William Shatner: Star Trek actor, 90, becomes oldest person to reach space after trip on Blue Origin rocket

October 13, 2021

Star Trek actor William Shatner has become the oldest person to reach space, calling his trip "the most profound experience".

The 90-year-old blasted off from Texas at 3.49pm UK time on a Blue Origin rocket - the space company owned by Amazon founder Jeff Bezos.

Shatner, who played Captain Kirk in the original Star Trek series, spent 10 minutes on his suborbital flight alongside three others.

As it happened - William Shatner becomes oldest ever astronaut

After touching down, Shatner placed his hands on Bezos's shoulders and told him: "What you have given me is the most profound experience... I'm so filled with emotion about what just happened".

"I hope I never recover from this. I hope I can maintain what I feel now - I don't want to lose it," he added.

He said that smashing through the blue sky to the blackness of space was a moving experience.

"You look down, there's the blue down there and the black up there - and it's just, there is Mother Earth. This is life and that's death, and in an instant, you know that's death," Shatner said.

"That's what I saw. Is that the way death is?..." he asked.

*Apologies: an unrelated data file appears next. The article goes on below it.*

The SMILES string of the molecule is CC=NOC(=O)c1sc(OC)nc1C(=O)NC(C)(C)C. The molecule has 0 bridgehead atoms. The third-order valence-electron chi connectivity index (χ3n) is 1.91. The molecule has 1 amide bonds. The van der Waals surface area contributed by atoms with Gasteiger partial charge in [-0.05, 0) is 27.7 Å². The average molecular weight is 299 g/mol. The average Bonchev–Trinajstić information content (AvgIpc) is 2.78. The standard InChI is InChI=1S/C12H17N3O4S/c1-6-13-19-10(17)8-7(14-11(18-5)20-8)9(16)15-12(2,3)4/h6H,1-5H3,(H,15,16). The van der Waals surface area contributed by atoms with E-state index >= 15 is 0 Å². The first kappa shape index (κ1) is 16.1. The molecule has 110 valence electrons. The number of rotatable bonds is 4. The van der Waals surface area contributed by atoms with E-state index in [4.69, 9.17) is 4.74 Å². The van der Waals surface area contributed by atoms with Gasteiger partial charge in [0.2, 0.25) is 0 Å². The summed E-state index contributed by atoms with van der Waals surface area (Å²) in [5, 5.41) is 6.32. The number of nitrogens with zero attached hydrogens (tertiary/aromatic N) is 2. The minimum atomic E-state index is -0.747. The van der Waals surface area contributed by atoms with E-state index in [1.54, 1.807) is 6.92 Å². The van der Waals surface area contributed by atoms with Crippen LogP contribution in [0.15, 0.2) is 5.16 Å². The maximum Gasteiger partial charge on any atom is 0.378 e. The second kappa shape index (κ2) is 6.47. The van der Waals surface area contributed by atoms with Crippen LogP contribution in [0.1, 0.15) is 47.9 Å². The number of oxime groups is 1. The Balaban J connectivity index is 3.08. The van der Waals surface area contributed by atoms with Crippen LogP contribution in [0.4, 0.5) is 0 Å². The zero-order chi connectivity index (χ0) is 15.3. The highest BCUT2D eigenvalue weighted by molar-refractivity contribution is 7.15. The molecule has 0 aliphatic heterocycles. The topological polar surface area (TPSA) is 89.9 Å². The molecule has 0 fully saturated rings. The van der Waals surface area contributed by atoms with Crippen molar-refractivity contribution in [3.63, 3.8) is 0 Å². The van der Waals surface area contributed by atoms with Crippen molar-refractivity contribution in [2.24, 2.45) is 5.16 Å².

Before the launch, Shatner had admitted he was a "little frightened".

The 18-metre New Shepard rocket sent the quartet just above the internationally-recognised boundary of space known as the Karman Line, reaching about 66 miles (106km) above Earth.

The reusable rocket detached from the capsule carrying the astronauts and fired its engines to land itself upright back on the launch pad.

Shatner experienced weightlessness before parachutes delivered the capsule back to Earth at about 15mph, touching down in a cloud of dust in the desert.

Bezos opened the hatch as Shatner and the others stepped out to cheers and hugs from their families.

Two paying customers were on the flight: former NASA engineer Chris Boshuizen - who co-founded a satellite company, and clinical research entrepreneur Glen de Vries.

The fourth astronaut was Blue Origin vice president and former NASA space station flight controller Audrey Powers.

The company tweeted that the rocket reached 2,235mph (3,597kph) and the mission lasted 10 minutes and 17 seconds.

Blue Origin's rocket system is called New Shepard, named after the Mercury astronaut Alan Shepard who was the first American to go into space.

The company aims to attract regular paying customers in future and had its maiden space tourism flight on 20 July, when Bezos and three others flew to the edge of space.

Other billionaires are also competing in the space race, notably Elon Musk's SpaceX and Richard Branson's Virgin Galactic.

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